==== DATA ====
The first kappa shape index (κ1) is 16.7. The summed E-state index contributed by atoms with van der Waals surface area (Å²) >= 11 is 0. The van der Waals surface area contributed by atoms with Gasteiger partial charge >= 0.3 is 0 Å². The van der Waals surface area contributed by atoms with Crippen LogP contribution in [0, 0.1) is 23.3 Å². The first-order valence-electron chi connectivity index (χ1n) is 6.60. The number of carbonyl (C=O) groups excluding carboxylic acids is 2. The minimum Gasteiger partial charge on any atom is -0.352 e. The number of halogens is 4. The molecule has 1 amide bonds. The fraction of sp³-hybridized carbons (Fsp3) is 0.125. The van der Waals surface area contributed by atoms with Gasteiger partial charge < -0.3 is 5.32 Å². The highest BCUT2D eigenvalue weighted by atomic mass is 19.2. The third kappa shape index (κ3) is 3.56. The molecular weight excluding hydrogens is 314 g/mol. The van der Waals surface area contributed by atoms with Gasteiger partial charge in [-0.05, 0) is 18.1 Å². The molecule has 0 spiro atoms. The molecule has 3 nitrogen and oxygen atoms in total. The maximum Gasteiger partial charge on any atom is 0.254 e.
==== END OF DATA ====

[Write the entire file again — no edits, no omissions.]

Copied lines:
The first kappa shape index (κ1) is 16.7. The summed E-state index contributed by atoms with van der Waals surface area (Å²) >= 11 is 0. The van der Waals surface area contributed by atoms with Gasteiger partial charge >= 0.3 is 0 Å². The van der Waals surface area contributed by atoms with Crippen LogP contribution in [0, 0.1) is 23.3 Å². The first-order valence-electron chi connectivity index (χ1n) is 6.60. The number of carbonyl (C=O) groups excluding carboxylic acids is 2. The minimum Gasteiger partial charge on any atom is -0.352 e. The number of halogens is 4. The molecule has 1 amide bonds. The fraction of sp³-hybridized carbons (Fsp3) is 0.125. The van der Waals surface area contributed by atoms with Gasteiger partial charge < -0.3 is 5.32 Å². The highest BCUT2D eigenvalue weighted by atomic mass is 19.2. The third kappa shape index (κ3) is 3.56. The molecular weight excluding hydrogens is 314 g/mol. The van der Waals surface area contributed by atoms with Gasteiger partial charge in [-0.05, 0) is 18.1 Å². The molecule has 0 spiro atoms. The molecule has 3 nitrogen and oxygen atoms in total. The maximum Gasteiger partial charge on any atom is 0.254 e.